The needs at Standing Rock are many…In general; more numbers of people is the main one. We have to be able to help hold the line and make a strong stand against the pipeline company. The bigger the numbers the better for that purpose.

For those who decide to make the journey, make sure to be ready for anything. Come as you are, but be self-sufficient. If you have forgotten something there seemed to be plenty of supplies with regard to donated clothes and food.

Winter is extremely harsh in North Dakota, and most of the needs are based on building temporary shelters, and keeping warm. Tools. Shovels. Propane. Military tents. Cots. Zero degree sleeping bags. Solar panels. Heavy-duty winter gear (think arctic conditions). Also, it would be nice for someone to bring down a huge set of reusable table ware and silverware (at least 100) so that there is less waste created by feeding all of those people.

For those who cannot make the journey, there’s still plenty you can do to help:

Make phone calls, sign every petition you see, cut the lifeline to the pipeline, by withdrawing all of your funds from the big banks (especially the ones who are funding this pipeline). 

1. Make donations to the Northwest Denver led initiative building solar panel trailers for Standing Rock at:

2. There’s a huge need for funds for the legal assistance of the water protectors who have unfortunately been arrested, and suffered at the hands of the highly militarized police force, as well as funds to build temporary shelters.

3. Make 3 calls right away:

• Army Corp of Engineers to tell them to reverse the permit on the pipeline!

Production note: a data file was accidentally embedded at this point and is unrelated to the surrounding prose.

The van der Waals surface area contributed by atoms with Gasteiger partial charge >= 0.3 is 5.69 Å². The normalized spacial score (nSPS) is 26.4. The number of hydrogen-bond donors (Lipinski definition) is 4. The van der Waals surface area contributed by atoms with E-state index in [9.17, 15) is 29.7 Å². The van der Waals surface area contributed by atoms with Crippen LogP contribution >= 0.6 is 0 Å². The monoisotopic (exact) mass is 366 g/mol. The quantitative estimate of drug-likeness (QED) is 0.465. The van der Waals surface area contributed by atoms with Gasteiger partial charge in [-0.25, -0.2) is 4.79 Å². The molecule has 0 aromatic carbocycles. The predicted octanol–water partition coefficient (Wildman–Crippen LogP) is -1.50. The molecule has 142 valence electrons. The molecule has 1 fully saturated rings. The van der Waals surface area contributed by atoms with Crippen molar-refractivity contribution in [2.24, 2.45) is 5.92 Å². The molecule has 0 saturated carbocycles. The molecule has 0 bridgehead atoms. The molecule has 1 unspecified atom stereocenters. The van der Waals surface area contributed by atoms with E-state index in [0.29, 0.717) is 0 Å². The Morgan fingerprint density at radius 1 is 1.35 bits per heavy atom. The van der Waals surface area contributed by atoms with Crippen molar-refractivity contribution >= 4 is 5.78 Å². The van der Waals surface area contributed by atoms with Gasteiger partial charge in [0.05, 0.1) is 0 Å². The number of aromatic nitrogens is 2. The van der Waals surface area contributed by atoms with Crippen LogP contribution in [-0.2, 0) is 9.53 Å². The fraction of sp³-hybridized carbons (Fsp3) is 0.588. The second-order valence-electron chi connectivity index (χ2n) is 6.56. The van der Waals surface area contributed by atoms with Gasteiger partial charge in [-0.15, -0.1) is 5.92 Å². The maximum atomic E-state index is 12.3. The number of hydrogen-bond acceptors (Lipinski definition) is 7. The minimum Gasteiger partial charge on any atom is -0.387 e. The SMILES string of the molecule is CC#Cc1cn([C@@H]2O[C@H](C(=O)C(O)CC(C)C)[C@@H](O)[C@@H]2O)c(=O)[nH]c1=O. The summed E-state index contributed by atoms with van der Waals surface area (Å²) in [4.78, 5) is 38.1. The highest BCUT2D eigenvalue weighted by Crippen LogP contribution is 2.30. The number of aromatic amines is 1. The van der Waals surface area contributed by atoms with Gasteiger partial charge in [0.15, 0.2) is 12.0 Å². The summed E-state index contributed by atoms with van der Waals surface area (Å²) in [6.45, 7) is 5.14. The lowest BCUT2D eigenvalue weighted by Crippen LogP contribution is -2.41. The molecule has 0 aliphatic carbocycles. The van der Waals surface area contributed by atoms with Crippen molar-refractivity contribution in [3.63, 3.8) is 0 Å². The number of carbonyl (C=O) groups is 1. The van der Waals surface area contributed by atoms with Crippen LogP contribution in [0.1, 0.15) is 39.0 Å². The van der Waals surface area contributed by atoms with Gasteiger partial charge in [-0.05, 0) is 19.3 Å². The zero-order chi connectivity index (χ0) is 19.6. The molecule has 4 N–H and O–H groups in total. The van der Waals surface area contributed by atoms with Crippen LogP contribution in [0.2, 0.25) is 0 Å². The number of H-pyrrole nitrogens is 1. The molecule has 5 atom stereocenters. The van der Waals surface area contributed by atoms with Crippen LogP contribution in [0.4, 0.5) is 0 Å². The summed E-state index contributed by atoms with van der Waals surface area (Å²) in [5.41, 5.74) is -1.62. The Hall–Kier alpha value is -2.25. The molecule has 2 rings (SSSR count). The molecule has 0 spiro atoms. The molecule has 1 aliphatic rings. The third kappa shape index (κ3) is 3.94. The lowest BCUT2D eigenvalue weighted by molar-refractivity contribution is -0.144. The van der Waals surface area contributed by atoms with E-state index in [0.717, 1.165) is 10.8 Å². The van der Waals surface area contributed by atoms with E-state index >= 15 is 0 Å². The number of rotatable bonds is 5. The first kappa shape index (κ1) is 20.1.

(202) 761-5903.

• The White House at (202) 456-1111 or (202) 456-1414. Tell President Obama to rescind the Army Corps of Engineers’ Permit for the Dakota Access Pipeline.

• Wells Fargo CEO Timothy J. Sloan. Tell him that their bank has had enough issues, and this could be one that is easy to rectify, and would do wonders for the banks reputation. 866-249-3302.

Learn more at:     and

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These Kids Didn’t Know What To Think When They Were Approached By Police…

                          <div class="content">                    <h3>Above all, cops are paid to protect and serve...but if you were to ask the officers at the Dixon Police Department in Illinois, they'd probably say the job is about more than that.</h3> Helping the community, solving crimes, these duties are just part of the work...but no one said they had to take time out of their busy and sometimes dangerous days to do this. 

Recently, these neighborhood kids were battling the summer heat by playing with water guns in their yard when all of the sudden, officers from the Dixon PD attacked them — with more water guns!

This is so cute.

It’s so nice to see videos of cops having fun just like the rest of us. Let’s all use our phones and cameras to capture more moments like this.

Read more:

Denver Water to drain Antero Reservoir

As part of a major rehabilitation project to bring Antero Dam in line with current engineering standards, Denver Water will begin draining Antero Reservoir this summer.
The project, a $17 to $20 million undertaking that began in 2013, will ensure the century-old dam will operate safely for… #AnteroReservoir, #DenverWater, #Water